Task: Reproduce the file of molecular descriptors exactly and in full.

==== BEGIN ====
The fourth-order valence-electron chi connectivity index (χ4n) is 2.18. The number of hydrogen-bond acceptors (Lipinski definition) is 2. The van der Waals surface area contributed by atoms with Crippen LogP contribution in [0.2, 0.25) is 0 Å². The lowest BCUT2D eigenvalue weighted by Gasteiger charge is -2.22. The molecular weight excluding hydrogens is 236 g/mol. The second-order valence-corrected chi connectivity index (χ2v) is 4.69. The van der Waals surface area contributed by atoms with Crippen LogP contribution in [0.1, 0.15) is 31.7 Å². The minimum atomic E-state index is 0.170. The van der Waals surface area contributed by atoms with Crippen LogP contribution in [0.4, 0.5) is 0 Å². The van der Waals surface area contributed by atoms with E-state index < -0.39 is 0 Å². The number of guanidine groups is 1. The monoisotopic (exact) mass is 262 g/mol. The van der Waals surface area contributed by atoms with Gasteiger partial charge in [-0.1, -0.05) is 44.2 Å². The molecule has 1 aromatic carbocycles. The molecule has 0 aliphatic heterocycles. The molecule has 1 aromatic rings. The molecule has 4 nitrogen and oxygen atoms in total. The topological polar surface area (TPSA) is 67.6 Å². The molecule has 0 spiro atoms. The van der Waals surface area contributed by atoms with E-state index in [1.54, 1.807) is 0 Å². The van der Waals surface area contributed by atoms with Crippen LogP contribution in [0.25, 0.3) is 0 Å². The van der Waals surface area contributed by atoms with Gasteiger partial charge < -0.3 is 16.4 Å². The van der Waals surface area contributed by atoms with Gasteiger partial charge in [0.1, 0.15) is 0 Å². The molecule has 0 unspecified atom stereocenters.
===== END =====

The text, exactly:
The fourth-order valence-electron chi connectivity index (χ4n) is 2.18. The number of hydrogen-bond acceptors (Lipinski definition) is 2. The van der Waals surface area contributed by atoms with Crippen LogP contribution in [0.2, 0.25) is 0 Å². The lowest BCUT2D eigenvalue weighted by Gasteiger charge is -2.22. The molecular weight excluding hydrogens is 236 g/mol. The second-order valence-corrected chi connectivity index (χ2v) is 4.69. The van der Waals surface area contributed by atoms with Crippen LogP contribution in [0.1, 0.15) is 31.7 Å². The minimum atomic E-state index is 0.170. The van der Waals surface area contributed by atoms with Crippen LogP contribution in [0.4, 0.5) is 0 Å². The van der Waals surface area contributed by atoms with E-state index < -0.39 is 0 Å². The number of guanidine groups is 1. The monoisotopic (exact) mass is 262 g/mol. The van der Waals surface area contributed by atoms with Gasteiger partial charge in [-0.1, -0.05) is 44.2 Å². The molecule has 1 aromatic carbocycles. The molecule has 0 aliphatic heterocycles. The molecule has 1 aromatic rings. The molecule has 4 nitrogen and oxygen atoms in total. The topological polar surface area (TPSA) is 67.6 Å². The molecule has 0 spiro atoms. The van der Waals surface area contributed by atoms with E-state index in [1.54, 1.807) is 0 Å². The van der Waals surface area contributed by atoms with Crippen LogP contribution in [0.25, 0.3) is 0 Å². The van der Waals surface area contributed by atoms with Gasteiger partial charge < -0.3 is 16.4 Å². The van der Waals surface area contributed by atoms with Gasteiger partial charge in [0.1, 0.15) is 0 Å². The molecule has 0 unspecified atom stereocenters.